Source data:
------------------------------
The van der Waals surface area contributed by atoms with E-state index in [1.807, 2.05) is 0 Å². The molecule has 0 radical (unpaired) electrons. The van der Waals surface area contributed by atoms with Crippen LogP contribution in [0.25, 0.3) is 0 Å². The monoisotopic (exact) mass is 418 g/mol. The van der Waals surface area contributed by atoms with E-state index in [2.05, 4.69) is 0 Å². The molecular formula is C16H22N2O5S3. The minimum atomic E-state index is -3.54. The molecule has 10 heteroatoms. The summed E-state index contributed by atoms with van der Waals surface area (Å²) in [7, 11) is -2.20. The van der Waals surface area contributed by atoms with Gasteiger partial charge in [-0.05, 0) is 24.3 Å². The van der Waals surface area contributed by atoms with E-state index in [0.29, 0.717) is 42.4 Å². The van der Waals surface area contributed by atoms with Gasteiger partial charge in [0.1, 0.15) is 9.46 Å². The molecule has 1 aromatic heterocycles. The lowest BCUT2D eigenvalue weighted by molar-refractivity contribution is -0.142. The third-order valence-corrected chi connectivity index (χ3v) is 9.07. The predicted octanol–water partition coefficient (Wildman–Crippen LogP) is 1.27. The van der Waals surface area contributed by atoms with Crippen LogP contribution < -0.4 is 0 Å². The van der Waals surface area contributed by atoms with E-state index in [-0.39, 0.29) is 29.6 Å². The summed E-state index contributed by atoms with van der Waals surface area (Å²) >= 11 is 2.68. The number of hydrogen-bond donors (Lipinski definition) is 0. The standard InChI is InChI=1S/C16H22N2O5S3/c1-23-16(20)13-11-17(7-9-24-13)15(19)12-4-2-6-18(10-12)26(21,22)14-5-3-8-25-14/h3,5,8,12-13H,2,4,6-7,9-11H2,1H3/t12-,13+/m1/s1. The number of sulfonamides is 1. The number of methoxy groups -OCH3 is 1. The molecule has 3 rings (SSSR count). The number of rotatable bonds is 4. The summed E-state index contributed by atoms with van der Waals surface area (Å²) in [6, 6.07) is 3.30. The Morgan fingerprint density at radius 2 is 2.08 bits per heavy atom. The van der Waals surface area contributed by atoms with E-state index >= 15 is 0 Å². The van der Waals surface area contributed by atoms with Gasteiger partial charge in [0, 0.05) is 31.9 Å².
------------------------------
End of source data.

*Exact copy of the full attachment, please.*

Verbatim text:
The van der Waals surface area contributed by atoms with E-state index in [1.807, 2.05) is 0 Å². The molecule has 0 radical (unpaired) electrons. The van der Waals surface area contributed by atoms with Crippen LogP contribution in [0.25, 0.3) is 0 Å². The monoisotopic (exact) mass is 418 g/mol. The van der Waals surface area contributed by atoms with E-state index in [2.05, 4.69) is 0 Å². The molecular formula is C16H22N2O5S3. The minimum atomic E-state index is -3.54. The molecule has 10 heteroatoms. The summed E-state index contributed by atoms with van der Waals surface area (Å²) in [7, 11) is -2.20. The van der Waals surface area contributed by atoms with Gasteiger partial charge in [-0.05, 0) is 24.3 Å². The van der Waals surface area contributed by atoms with E-state index in [0.29, 0.717) is 42.4 Å². The van der Waals surface area contributed by atoms with Gasteiger partial charge in [0.1, 0.15) is 9.46 Å². The molecule has 1 aromatic heterocycles. The lowest BCUT2D eigenvalue weighted by molar-refractivity contribution is -0.142. The third-order valence-corrected chi connectivity index (χ3v) is 9.07. The predicted octanol–water partition coefficient (Wildman–Crippen LogP) is 1.27. The van der Waals surface area contributed by atoms with Crippen LogP contribution < -0.4 is 0 Å². The van der Waals surface area contributed by atoms with E-state index in [-0.39, 0.29) is 29.6 Å². The summed E-state index contributed by atoms with van der Waals surface area (Å²) >= 11 is 2.68. The number of hydrogen-bond donors (Lipinski definition) is 0. The standard InChI is InChI=1S/C16H22N2O5S3/c1-23-16(20)13-11-17(7-9-24-13)15(19)12-4-2-6-18(10-12)26(21,22)14-5-3-8-25-14/h3,5,8,12-13H,2,4,6-7,9-11H2,1H3/t12-,13+/m1/s1. The number of sulfonamides is 1. The number of methoxy groups -OCH3 is 1. The molecule has 3 rings (SSSR count). The number of rotatable bonds is 4. The summed E-state index contributed by atoms with van der Waals surface area (Å²) in [6, 6.07) is 3.30. The Morgan fingerprint density at radius 2 is 2.08 bits per heavy atom. The van der Waals surface area contributed by atoms with E-state index >= 15 is 0 Å². The van der Waals surface area contributed by atoms with Gasteiger partial charge in [0, 0.05) is 31.9 Å².